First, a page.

3: Got To Get You Into My Life (First version) – Take 5
4: Got To Get You Into My Life (Second version) – Unnumbered mix – mono
5: Got To Get You Into My Life (Second version) – Take 8
6: Love You To (Take 1) – mono
7: Love You To (Unnumbered rehearsal) – mono
Side 2
1: Love You To (Take 7)
2: Paperback Writer (Takes 1 and 2) – Backing track – mono
3: Rain (Take 5 – Actual speed)
4: Rain (Take 5 – Slowed down for master tape)
5: Doctor Robert (Take 7)
6: And Your Bird Can Sing (First version) – Take 2
7: And Your Bird Can Sing (First version) – Take 2 (giggling)
LP Three: Sessions Two
Side 1
1: And Your Bird Can Sing (Second version) – Take 5
2: Taxman (Take 11)
3: I’m Only Sleeping (Rehearsal fragment) – mono
4: I’m Only Sleeping (Take 2) – mono
5: I’m Only Sleeping (Take 5) – mono
6: I’m Only Sleeping (Mono mix RM1)
7: Eleanor Rigby (Speech before Take 2)
8: Eleanor Rigby (Take 2)
Side 2
1: For No One (Take 10) – Backing track
2: Yellow Submarine (Songwriting work tape – Part 1) – mono
3: Yellow Submarine (Songwriting work tape – Part 2) – mono
4: Yellow Submarine (Take 4 before sound effects)
5: Yellow Submarine (Highlighted sound effects)
6: I Want To Tell You (Speech and Take 4)
7: Here, There And Everywhere (Take 6)
8: She Said She Said (John’s demo) – mono
9: She Said She Said (Take 15) – Backing track rehearsal
LP Four: Revolver (Original mono master)
Album tracklist (same as above)
Revolver EP (7-inch vinyl)
Side 1
1: Paperback Writer (New stereo mix)
2: Rain (New stereo mix)
Side 2
1: Paperback Writer (Original mono mix remastered)
2: Rain (Original mono mix remastered)

DELUXE [2CD in digipak with 40-page booklet]
CD 1: Revolver (New stereo mix)
CD 2: Sessions
1: Paperback Writer (New stereo mix)
2: Rain (New stereo mix)
3: Tomorrow Never Knows (Take 1)
4: Got To Get You Into My Life (Early mix)
5: Love You To (Take 7)
6: Doctor Robert (Take 7)
7: And Your Bird Can Sing (First version) Take 2
8: Taxman (Take 11)
9: I’m Only Sleeping (Take 2) – mono
10: Eleanor Rigby (Take 2)
11: For No One (Take 10) – Backing track
12: Yellow Submarine (Take 4 before sound effects)
13: I Want To Tell You (Speech and Take 4)
14: Here, There And Everywhere (Take 6)
15: She Said She Said (Take 15) – Backing track rehearsal

STANDARD [1CD | digital | 1LP vinyl | limited edition 1LP picture disc vinyl]
Revolver (New stereo mix)

From abbeyroad.com, September 7, 2022:

All the new Revolver releases feature the album’s new stereo mix, sourced directly from the original four-track master tapes. The audio is brought forth in stunning clarity with the help of cutting edge de-mixing technology developed by the award-winning sound team led by Emile de la Rey at Peter Jackson’s WingNut Films Productions Ltd.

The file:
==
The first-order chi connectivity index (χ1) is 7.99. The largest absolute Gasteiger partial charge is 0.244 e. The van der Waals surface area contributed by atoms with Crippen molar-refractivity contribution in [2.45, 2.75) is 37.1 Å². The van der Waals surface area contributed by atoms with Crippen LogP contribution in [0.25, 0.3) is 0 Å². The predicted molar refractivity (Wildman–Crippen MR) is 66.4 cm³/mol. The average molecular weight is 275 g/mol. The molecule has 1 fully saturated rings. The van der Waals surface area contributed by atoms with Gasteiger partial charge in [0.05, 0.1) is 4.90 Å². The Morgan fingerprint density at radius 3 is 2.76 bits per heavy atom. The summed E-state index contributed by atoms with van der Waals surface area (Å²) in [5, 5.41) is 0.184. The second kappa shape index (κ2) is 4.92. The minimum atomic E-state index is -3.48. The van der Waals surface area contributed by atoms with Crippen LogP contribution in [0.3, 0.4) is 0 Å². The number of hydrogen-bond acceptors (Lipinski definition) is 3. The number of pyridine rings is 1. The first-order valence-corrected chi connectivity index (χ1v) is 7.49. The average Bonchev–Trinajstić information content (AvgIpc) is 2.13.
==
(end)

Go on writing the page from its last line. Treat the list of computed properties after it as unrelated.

The physical and digital Super Deluxe collections also feature the album’s original mono mix, 28 early takes from the sessions and three home demos, and a four-track EP with new stereo mixes and remastered original mono mixes for Paperback Writer and Rain. The album’s new Dolby Atmos mix will be released digitally.

Our mastering engineers were heavily involved in the project as Miles Showell mastered and cut the new stereo LP and 4-track Revolver EP, Alex Wharton mastered and cut the bonus material in stereo and mono, and Sean Magee mastered and cut the original mono master.

Across all the configurations, Revolver’s Special Edition showcases the GRAMMY®-winning original album artwork created by The Beatles’ longtime friend, German bassist and artist Klaus Voormann.

The Super Deluxe CD and vinyl collections’ beautiful book features Paul McCartney’s foreword; an introduction by Giles Martin; a thoughtful, enlightening essay by Questlove; and insightful chapters and detailed track notes by Beatles historian, author, and radio producer Kevin Howlett.

The book is illustrated with rare and previously unpublished photos, never before published images of handwritten lyrics, tape boxes, and recording sheets, as well as 1966 print ads and extracts from Voormann’s graphic novel, birth of an icon: REVOLVER.


REVOLVER: DELUXE 2CD
REVOLVER: 5CD BOX SET
REVOLVER: VINYL 4LP + 7″ SINGLE BOX SET
REVOLVER: CD
REVOLVER: BEATLES STORE EXCLUSIVE PICTURE DISC
REVOLVER: VINYL LP

From The Beatles announce ‘Revolver’ Special Edition with new stereo and Dolby Atmos mixes (abbeyroad.com)
From The Beatles announce ‘Revolver’ Special Edition with new stereo and Dolby Atmos mixes (abbeyroad.com)
From The Beatles announce ‘Revolver’ Special Edition with new stereo and Dolby Atmos mixes (abbeyroad.com)